Now what about these "strange situations" that I said?  Let's start with former point guard, Marquis Rankin.  Rankin was assumed to be the favorite to win the starting point guard spot coming into the season simply due to his seniority.  While battling with Devin Wilson for that job, freshman Malik Mueller was ruled ineligible by the NCAA (for no real reason whatsoever), which seemed to almost gift the position to Rankin since Wilson was a very late addition to the team from a recruiting perspective.  As it turned out, James Johnson announced that Wilson had won the starting job, and after that point Rankin would never don a Virginia Tech jersey again.  He sat on the bench in plain clothes for half of the season until deciding to hang up his high-tops.  No one really knows why... the best explanation I heard was that he wanted to prioritize other things in his life over basketball.  He's still at VT and is expected to complete his degree on scholarship there.  I've never heard of anything like that before... definitely a strange situation.  In addition to Mueller and Rankin, senior center Cadarian Raines has basically been benched.  He's played sporadic minutes with Johnson favoring redshirt-sophomore Joey Van Zegeren and freshman Trevor Thompson over him.  It's very strange for a senior leader like Raines to lose his spot like that, but I wouldn't say it was the wrong move.

After getting our negative points out of the way, there are plenty of reasons for optimism with this Virginia Tech team.  They are the 8th best 3-point shooting team in the nation right now... a very strange feeling for Hokie fans who are used to only have one or two decent three-point shooters on the team.  Virginia Tech boasts 5 this season - SF Jarell Eddie, SG/PG Ben Emelogu, SG/PG Adam Smith, SG Will Johnston, and PF Marshall Wood.  All 5 players are shooting over 40% on their threes.  VT also blocks a lot of shots, which is also not something we are used to seeing.  The team averages 6 blocks per game (tied with UNC for 29th in the nation) and Joey Van Zegeren is the best shot-blocking center I can remember VT having (going back to 1998 or so).  He's averaging 2 per game, but could easily average 3 if he weren't in foul trouble so often.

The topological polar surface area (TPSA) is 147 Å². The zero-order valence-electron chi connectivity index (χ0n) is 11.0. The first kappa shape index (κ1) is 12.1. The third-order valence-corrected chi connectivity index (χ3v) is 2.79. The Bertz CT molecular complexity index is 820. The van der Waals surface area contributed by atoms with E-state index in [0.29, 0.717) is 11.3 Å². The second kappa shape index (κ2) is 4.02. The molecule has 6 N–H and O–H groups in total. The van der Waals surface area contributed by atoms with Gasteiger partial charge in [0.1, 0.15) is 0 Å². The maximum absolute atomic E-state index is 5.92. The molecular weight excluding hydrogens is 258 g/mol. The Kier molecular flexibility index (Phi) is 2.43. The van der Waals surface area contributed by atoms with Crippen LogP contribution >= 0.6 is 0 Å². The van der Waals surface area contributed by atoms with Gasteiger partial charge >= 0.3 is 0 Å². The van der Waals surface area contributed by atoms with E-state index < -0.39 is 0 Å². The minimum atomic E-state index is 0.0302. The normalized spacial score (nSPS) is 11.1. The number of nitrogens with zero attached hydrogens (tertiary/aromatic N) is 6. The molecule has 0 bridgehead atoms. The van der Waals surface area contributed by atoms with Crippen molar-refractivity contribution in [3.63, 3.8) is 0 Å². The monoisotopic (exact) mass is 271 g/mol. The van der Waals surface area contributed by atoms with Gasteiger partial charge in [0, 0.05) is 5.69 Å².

So if this is the case, then why is VT only 8-5?  Shouldn't they be rolling opponents?  Not when you're 293rd in the nation in turnovers.  The Hokies give the ball away far too easily, and their turnovers are often the worst kind... live turnovers that lead to a run-out basket on the other end of the floor.  This is not a surprise when the team only has one true point guard and he's a freshman.  With that said, Devin Wilson has done a pretty admirable job in his role as point guard.  He sticks to what he does best and doesn't try to be what he isn't.  What isn't he?  He's not a shooter.  He may only take 1 or 2 jump shots per game, if that, and you cringe when he does it.  What can he do?  He can drive to the basket and either dish the ball or finish w/ contact (both left-handed and right-handed).  At 6'4", he has excellent size and strength that is not typical of a freshman PG for Virginia Tech.  He's been a quality defender, another rarity for a frosh.  He has a surprisingly nice skill set given his late addition and I hope we'll get to see him for many years in Orange and Maroon.  Given the amount of great shooting VT has been able to put around him, his lack of shooting ability has not been a big hindrance.

Virginia Tech is a young team with the typical problems of a young team.  They often play out of control or make bone-headed decisions with the ball.  However, this is a team that has more talent than most people in the nation would know or care to know.  Will they find that out on Tuesday against Syracuse?  Well no because CBS buried the game on a smaller network, but even if they hadn't, it's still not likely.  But is it possible we could see an upset over the unbeaten Orange?  Sure.  Syracuse (h/t to info from Jeff Rendell) is not a team who likes to press you full court.  They're going to let you set up your half-court offense.  The full court press is Virginia Tech's kryptonite due to their youth and ball-handling deficiencies at the point guard and wing positions.  We saw this against VCU as they repeatedly poked the ball away and were able to get easy transition buckets.  Coaches who rarely press have done so against VT this season, including Miami's Jim Larranaga, simply because it makes too much sense not to do it.  Will Jim Boeheim show hubris in ignoring this simple recipe?  I don't know, but even if he does, VT needs a few other things to go right.  They need to hit their 3-point shots, and they need to take a lot of them.  They need to drive into the 2-3 zone that Syracuse runs and kick out to open shooters without having those balls tipped away starting fastbreaks.  They need to keep the battle on the boards respectable and they need to play good defense and take care of the basketball on offense.  That's a lot of requirements, but could they all happen?  Sure, why not.